The last class consisted of small groups of students commenting on the assignments to date followed by general discussion, and brought up a number of interesting points. Several comments were made that in many cases human fit and craftsmanship are often neglected because other elements of quality are seen as more important by marketing. But it is often, if not usually the case that they can and should be improved. Several examples were in the area of fashion products and cheap knock-offs of same. The emotional and cultural aspects of such products were seen to often swamp the functional, and such things as comfort, durability, maintainability, and craftsmanship often suffer.
The case of high-heeled shoes came up, as it usually does in this course. I know women who have spent many years in jobs in which high heeled shoes were standard wear, and, like many people, gained pleasure in following the path of fashion. But they are now paying the cost of having spent so much time having their toes stuffed into an inadequate and artificially shaped container, and walking with their ankles bent at an unnatural angle. The cost includes such things as hammer toes, bunions, sore ankles and other miscellaneous foot problems.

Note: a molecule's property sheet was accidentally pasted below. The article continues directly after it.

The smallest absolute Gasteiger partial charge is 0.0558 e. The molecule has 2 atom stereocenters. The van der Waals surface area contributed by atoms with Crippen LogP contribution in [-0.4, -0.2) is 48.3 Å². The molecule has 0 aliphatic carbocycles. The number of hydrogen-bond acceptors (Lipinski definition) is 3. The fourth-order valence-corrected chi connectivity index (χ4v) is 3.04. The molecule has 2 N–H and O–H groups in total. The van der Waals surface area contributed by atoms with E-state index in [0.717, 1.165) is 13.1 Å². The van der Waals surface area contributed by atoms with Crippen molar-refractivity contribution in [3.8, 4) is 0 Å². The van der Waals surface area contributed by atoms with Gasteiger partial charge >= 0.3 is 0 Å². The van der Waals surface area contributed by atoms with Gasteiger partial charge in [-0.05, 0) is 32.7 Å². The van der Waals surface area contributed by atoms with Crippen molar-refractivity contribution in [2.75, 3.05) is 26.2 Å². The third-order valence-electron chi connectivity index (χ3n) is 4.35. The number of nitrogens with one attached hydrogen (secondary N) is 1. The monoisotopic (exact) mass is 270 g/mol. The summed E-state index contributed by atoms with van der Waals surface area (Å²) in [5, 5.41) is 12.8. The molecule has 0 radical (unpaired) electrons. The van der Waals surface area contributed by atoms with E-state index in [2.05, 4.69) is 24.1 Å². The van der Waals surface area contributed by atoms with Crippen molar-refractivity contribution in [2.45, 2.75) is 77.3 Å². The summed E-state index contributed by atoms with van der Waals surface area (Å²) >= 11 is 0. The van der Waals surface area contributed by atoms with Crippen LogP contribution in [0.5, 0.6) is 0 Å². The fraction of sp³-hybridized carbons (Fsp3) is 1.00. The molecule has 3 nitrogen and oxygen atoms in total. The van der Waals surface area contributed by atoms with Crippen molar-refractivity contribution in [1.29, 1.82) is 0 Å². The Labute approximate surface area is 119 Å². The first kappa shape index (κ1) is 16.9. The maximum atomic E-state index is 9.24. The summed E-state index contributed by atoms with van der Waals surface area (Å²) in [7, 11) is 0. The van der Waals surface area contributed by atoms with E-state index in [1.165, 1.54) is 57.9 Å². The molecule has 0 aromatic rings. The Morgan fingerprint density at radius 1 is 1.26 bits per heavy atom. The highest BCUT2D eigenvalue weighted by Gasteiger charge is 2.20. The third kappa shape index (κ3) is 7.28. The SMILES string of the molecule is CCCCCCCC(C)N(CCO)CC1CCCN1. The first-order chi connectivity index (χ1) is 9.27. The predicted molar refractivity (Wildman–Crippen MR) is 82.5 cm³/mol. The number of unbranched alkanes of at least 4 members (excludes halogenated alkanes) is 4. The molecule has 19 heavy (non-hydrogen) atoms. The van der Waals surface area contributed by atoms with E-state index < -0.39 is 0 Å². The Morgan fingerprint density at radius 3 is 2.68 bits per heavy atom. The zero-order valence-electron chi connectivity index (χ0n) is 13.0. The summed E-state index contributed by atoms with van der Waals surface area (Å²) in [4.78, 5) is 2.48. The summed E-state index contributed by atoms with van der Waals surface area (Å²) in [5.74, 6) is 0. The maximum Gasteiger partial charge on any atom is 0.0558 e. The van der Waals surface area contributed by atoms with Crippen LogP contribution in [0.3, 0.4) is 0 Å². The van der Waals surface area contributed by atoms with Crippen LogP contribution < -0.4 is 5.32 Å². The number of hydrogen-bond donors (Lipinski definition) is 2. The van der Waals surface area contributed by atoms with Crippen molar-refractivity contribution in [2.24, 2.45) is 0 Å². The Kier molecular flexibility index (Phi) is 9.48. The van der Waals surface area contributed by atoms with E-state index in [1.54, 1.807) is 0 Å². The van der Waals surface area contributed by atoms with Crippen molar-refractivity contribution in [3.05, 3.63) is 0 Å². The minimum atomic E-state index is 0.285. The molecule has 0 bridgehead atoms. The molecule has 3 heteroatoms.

Being a man who has never been accused of being a fashion plate, and one who would probably wobble in high heels, I don’t quite understand the love women have for Jimmy Choo and his colleagues, but I accept that many would, if properly funded, challenge the shoe collection that made Imelda Marcos famous (or infamous). In fact, I would go further and suggest that looking at history from the binding of feet through the success of en pointe in classical ballet, to the size of Barbie doll feet and the staying power of spike heels high enough to leave the foot almost vertical, some women might be happier with no feet at all, or at least smaller versions relative to the leg, such as those possessed by horses.
But I won’t go into this obviously unsophisticated male viewpoint, because I have learned that I always lose in the following discussion. To me, it seems that it should be possible to produce woman’s shoes that not only fit and otherwise do their job well (athletic shoes, boots), but that are extraordinarily beautiful, lead in fashion, and are consistent with the plumage involved in “dressing up”.
At the end of my Good Products Bad Products book is a simple matrix suggesting that products can be scored according to their success in all of the quality elements in the book. My sentiments are clear.